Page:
I detoured to check out Fairview Cemetery which is not far off the trail. While there I heard a loud plane and looked up to see a C-130 flying low over the Fontana Lake, low like below the ridge line, I couldn't move quick enough to get a photo though. Kind of cool and confirms what I thought I heard in the middle of the night on a past trip in the area.

I got to site 81 which has easy access to Fontana Lake. I had deliberately planned the trip because the last couple nights were supposed to be clear and moonless and I wanted to see stars.

You can see how low the lake is this time of year. In a couple months, all of this will be under water.

I was disappointed by the amount of skyglow. I think that the lake must reflect a lot of light. It was cold enough that I did not spend a lot of time with my camera, but the stars were very pretty.

You can just make out Orion behind the trees on the right and the bright star near the middle is Sirius.

The next day I was hoping to check out some of the old cemeteries along the Lakeshore Trail. At one point, there was an obvious side trail and this tree. I suspect that someone bent this tree to mark the trail to the cemetery.

A couple minutes from the tree was two graves. One was marked "Infant Cook" and the other "Helen Cook, daughter of HB and Mac Cook". All of the cemeteries in this area are filled with young children which makes the father in me sad.

Just off the trail is the remains of an old car. That is the rear of the car and you can see where the spare tire would have been mounted, the bolts are still there. 

Old stone wall and the remains of a chimney

I got to site 98 about 4:00 and the wind was blowing right up the lake with gusts in the 30-40 MPH range. I decided that this did not look like a nice place to relax and looking at the map realized that I was about 7 miles from site 74 at Forney Creek. I had been there before and knew that I could get to the lake shore easily to see stars. And if I hiked the 7 miles today, I would have an easy 3 mile day back to my car. So, let's see if we can still do an 18 mile day.

The last hour was hard and I was regretting my decision, but I eventually reached site 74. No one was there which sort of surprised me. I set up camp and walked out to check out the lake and then had dinner. As I was finishing up, a solo hiker appeared. He mentioned a fire, I said I was planning on being lazy, but I would gather wood for a fire while he set up camp. We chatted a bit, but I was tired from my day and turned in early to read a little bit.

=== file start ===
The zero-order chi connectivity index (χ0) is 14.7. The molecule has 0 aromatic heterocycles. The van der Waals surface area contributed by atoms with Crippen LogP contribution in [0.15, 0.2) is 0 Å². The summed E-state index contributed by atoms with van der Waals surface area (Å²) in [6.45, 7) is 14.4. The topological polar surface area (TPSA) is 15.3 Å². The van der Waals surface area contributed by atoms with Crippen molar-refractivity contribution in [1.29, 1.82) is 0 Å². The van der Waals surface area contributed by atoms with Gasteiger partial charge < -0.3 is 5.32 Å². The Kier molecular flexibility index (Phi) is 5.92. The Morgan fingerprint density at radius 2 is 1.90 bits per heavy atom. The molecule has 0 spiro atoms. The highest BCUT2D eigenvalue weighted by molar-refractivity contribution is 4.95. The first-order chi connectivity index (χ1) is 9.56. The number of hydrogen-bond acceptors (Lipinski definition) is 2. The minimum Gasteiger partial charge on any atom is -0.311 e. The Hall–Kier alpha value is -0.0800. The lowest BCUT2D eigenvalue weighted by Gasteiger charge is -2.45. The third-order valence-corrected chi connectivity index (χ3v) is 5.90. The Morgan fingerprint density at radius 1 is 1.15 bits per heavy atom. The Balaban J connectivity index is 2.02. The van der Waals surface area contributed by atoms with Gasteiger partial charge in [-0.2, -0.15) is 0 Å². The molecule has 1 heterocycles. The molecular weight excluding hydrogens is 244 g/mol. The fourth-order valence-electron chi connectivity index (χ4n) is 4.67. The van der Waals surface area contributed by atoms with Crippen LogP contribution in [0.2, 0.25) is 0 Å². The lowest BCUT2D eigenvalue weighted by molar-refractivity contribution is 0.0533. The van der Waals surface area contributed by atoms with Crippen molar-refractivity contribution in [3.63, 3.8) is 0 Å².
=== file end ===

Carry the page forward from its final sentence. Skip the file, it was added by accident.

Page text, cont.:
I woke up to a beautiful day and headed back to the lake after breakfast.

Forney Creek flowing towards the lake. The sun was just rising above the ridge on the left.

Cool looking rock in Forney Creek. All the other are brownish and then this glowing white one.

Sunburst over Forney Creek.

After photo time, I said goodbye to the other guy and packed up and had an easy hike to the car. I was glad that it was only 3 miles because my feet were a little sore from the previous couple of days. I got back to my car after an hour and regretted that I had forgotten to bring a change of clothes. All in all, a great trip, I got a physical/mental challenge on day 2 with creeks and snow, another challenge on day 4 with 18 miles, and mostly great weather and only a couple of other people.

Monday, January 1, 2018

Gregory Bald

Great Smoky Mountains NP
Twentymile Station Trailhead
12/28 - 12/29/17
2017 bag nights: 32

I had a couple nights to recover from the holidays and the weather forecast looked close to perfect (sunny and 30s during the day and partly cloudy and 20s at night) in the higher elevation of the Smokies. I have wanted to check out Gregory Bald for a while and this seemed like the perfect opportunity.

I started at Twentymile ranger station and headed up the Twentymile trail to the Wolf Ridge Trail and then the steep climb (about 3000 elevation gain over about 6 miles) to Parson and Gregory Bald. My goal was to set up camp and then catch the sunset on Gregory Bald, since I started hiking a little before 1pm, I did not have a lot of time.

Both the Twentymile and Wolf Ridge Trails parallel creeks which makes for nice walking when there are bridges and cold wet feet when you have to ford the creek.